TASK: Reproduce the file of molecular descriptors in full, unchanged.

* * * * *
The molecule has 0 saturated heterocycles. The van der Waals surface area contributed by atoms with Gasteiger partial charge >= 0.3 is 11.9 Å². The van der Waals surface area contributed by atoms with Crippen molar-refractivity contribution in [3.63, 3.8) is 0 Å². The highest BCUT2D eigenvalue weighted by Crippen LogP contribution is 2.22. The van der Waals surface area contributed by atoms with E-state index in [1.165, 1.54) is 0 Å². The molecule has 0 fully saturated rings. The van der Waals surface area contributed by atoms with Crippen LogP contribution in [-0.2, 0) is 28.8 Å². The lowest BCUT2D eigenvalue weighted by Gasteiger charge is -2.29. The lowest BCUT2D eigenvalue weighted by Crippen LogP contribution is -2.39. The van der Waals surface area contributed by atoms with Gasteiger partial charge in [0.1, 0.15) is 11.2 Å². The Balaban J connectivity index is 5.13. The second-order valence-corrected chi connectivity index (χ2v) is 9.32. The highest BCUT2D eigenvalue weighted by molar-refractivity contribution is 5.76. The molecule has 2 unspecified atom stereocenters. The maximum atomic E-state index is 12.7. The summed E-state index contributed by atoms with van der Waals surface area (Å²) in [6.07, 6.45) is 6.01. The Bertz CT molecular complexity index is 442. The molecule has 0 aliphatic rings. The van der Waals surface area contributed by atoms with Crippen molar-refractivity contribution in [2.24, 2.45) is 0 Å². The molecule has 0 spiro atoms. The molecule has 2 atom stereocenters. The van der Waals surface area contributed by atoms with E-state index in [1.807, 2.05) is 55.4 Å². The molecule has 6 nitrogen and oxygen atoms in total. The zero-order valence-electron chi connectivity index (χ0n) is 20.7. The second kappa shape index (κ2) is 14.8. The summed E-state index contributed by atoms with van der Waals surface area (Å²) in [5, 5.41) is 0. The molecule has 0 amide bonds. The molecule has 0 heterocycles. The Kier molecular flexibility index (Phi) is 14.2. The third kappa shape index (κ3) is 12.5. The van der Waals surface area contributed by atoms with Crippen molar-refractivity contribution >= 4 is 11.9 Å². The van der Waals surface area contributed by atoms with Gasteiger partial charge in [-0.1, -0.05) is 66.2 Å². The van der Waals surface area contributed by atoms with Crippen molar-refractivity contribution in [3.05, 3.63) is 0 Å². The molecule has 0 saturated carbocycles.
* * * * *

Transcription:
The molecule has 0 saturated heterocycles. The van der Waals surface area contributed by atoms with Gasteiger partial charge >= 0.3 is 11.9 Å². The van der Waals surface area contributed by atoms with Crippen molar-refractivity contribution in [3.63, 3.8) is 0 Å². The highest BCUT2D eigenvalue weighted by Crippen LogP contribution is 2.22. The van der Waals surface area contributed by atoms with E-state index in [1.165, 1.54) is 0 Å². The molecule has 0 fully saturated rings. The van der Waals surface area contributed by atoms with Crippen LogP contribution in [-0.2, 0) is 28.8 Å². The lowest BCUT2D eigenvalue weighted by Gasteiger charge is -2.29. The lowest BCUT2D eigenvalue weighted by Crippen LogP contribution is -2.39. The van der Waals surface area contributed by atoms with Gasteiger partial charge in [0.1, 0.15) is 11.2 Å². The Balaban J connectivity index is 5.13. The second-order valence-corrected chi connectivity index (χ2v) is 9.32. The highest BCUT2D eigenvalue weighted by molar-refractivity contribution is 5.76. The molecule has 2 unspecified atom stereocenters. The maximum atomic E-state index is 12.7. The summed E-state index contributed by atoms with van der Waals surface area (Å²) in [6.07, 6.45) is 6.01. The Bertz CT molecular complexity index is 442. The molecule has 0 aliphatic rings. The van der Waals surface area contributed by atoms with Crippen molar-refractivity contribution in [2.24, 2.45) is 0 Å². The molecule has 0 spiro atoms. The molecule has 2 atom stereocenters. The van der Waals surface area contributed by atoms with E-state index in [1.807, 2.05) is 55.4 Å². The molecule has 6 nitrogen and oxygen atoms in total. The zero-order valence-electron chi connectivity index (χ0n) is 20.7. The second kappa shape index (κ2) is 14.8. The summed E-state index contributed by atoms with van der Waals surface area (Å²) in [5, 5.41) is 0. The molecule has 0 amide bonds. The molecule has 0 heterocycles. The Kier molecular flexibility index (Phi) is 14.2. The third kappa shape index (κ3) is 12.5. The van der Waals surface area contributed by atoms with Crippen molar-refractivity contribution >= 4 is 11.9 Å². The van der Waals surface area contributed by atoms with Gasteiger partial charge in [-0.1, -0.05) is 66.2 Å². The van der Waals surface area contributed by atoms with Crippen molar-refractivity contribution in [3.05, 3.63) is 0 Å². The molecule has 0 saturated carbocycles.